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Bioinformatics. 2019 Apr 1;35(7):1174-1180. doi: 10.1093/bioinformatics/bty749.

novoCaller: a Bayesian network approach for de novo variant calling from pedigree and population sequence data.

Author information

1
Division of Genetics, Department of Medicine, Brigham and Women's Hospital and Harvard Medical School, Boston, MA, USA.
2
Program in Medical and Population Genetics, Broad Institute of Harvard and MIT, Cambridge, MA, USA.
3
Analytic and Translational Genetics Unit, Massachusetts General Hospital, Boston, MA, USA.
4
Department of Biomedical Informatics, Harvard Medical School, Boston, MA, USA.

Abstract

MOTIVATION:

De novo mutations (i.e. newly occurring mutations) are a pre-dominant cause of sporadic dominant monogenic diseases and play a significant role in the genetics of complex disorders. De novo mutation studies also inform population genetics models and shed light on the biology of DNA replication and repair. Despite the broad interest, there is room for improvement with regard to the accuracy of de novo mutation calling.

RESULTS:

We designed novoCaller, a Bayesian variant calling algorithm that uses information from read-level data both in the pedigree and in unrelated samples. The method was extensively tested using large trio-sequencing studies, and it consistently achieved over 97% sensitivity. We applied the algorithm to 48 trio cases of suspected rare Mendelian disorders as part of the Brigham Genomic Medicine gene discovery initiative. Its application resulted in a significant reduction in the resources required for manual inspection and experimental validation of the calls. Three de novo variants were found in known genes associated with rare disorders, leading to rapid genetic diagnosis of the probands. Another 14 variants were found in genes that are likely to explain the phenotype, and could lead to novel disease-gene discovery.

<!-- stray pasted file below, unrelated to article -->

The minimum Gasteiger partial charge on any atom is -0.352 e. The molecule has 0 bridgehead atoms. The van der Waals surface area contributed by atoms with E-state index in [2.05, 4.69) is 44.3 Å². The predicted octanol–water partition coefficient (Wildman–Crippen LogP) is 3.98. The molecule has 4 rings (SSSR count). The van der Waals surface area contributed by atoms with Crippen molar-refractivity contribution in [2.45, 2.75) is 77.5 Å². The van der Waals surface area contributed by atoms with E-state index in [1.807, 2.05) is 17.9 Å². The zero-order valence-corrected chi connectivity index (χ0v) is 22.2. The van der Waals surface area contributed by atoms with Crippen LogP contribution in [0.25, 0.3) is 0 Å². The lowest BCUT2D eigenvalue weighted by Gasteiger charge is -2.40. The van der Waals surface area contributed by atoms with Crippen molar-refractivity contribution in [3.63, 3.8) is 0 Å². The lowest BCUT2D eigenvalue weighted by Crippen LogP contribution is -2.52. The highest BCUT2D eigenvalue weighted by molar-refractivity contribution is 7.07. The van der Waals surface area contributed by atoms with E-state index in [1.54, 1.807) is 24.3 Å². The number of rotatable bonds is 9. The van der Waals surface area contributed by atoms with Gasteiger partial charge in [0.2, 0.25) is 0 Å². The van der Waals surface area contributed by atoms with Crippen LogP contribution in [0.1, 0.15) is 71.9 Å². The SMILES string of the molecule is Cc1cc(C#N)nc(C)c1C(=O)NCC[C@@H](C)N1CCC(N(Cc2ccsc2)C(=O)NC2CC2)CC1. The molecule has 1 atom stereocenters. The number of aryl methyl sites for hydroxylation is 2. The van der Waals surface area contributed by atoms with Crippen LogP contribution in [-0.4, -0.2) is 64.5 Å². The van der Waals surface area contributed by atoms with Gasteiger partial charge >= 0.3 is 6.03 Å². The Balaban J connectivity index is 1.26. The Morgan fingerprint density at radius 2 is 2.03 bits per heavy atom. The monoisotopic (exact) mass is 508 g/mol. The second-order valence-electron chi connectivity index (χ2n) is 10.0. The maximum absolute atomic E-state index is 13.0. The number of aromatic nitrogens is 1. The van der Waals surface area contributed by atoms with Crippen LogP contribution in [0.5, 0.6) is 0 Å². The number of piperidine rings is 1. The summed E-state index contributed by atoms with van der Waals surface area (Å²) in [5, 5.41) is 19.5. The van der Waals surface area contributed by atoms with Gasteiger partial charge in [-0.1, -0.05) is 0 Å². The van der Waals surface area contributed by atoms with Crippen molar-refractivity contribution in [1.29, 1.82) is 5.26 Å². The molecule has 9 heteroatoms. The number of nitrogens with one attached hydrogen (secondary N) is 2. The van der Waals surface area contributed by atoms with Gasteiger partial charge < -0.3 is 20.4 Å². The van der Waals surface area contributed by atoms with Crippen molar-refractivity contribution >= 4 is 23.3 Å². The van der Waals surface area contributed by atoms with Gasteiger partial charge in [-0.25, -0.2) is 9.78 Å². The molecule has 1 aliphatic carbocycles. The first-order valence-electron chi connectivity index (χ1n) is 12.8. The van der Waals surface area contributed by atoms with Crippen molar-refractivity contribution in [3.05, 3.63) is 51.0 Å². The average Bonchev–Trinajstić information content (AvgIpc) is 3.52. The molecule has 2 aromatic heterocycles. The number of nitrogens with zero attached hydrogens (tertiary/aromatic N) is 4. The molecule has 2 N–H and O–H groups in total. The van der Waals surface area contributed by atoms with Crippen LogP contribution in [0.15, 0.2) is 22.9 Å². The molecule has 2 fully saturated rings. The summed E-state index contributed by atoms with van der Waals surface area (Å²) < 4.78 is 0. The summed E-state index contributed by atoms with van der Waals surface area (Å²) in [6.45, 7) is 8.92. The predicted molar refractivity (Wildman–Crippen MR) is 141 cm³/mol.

AVAILABILITY AND IMPLEMENTATION:

Source code implemented in C++ and Python can be downloaded from https://github.com/bgm-cwg/novoCaller.

SUPPLEMENTARY INFORMATION:

Supplementary data are available at Bioinformatics online.

PMID:
30169785
PMCID:
PMC6449753
[Available on 2020-04-01]
DOI:
10.1093/bioinformatics/bty749

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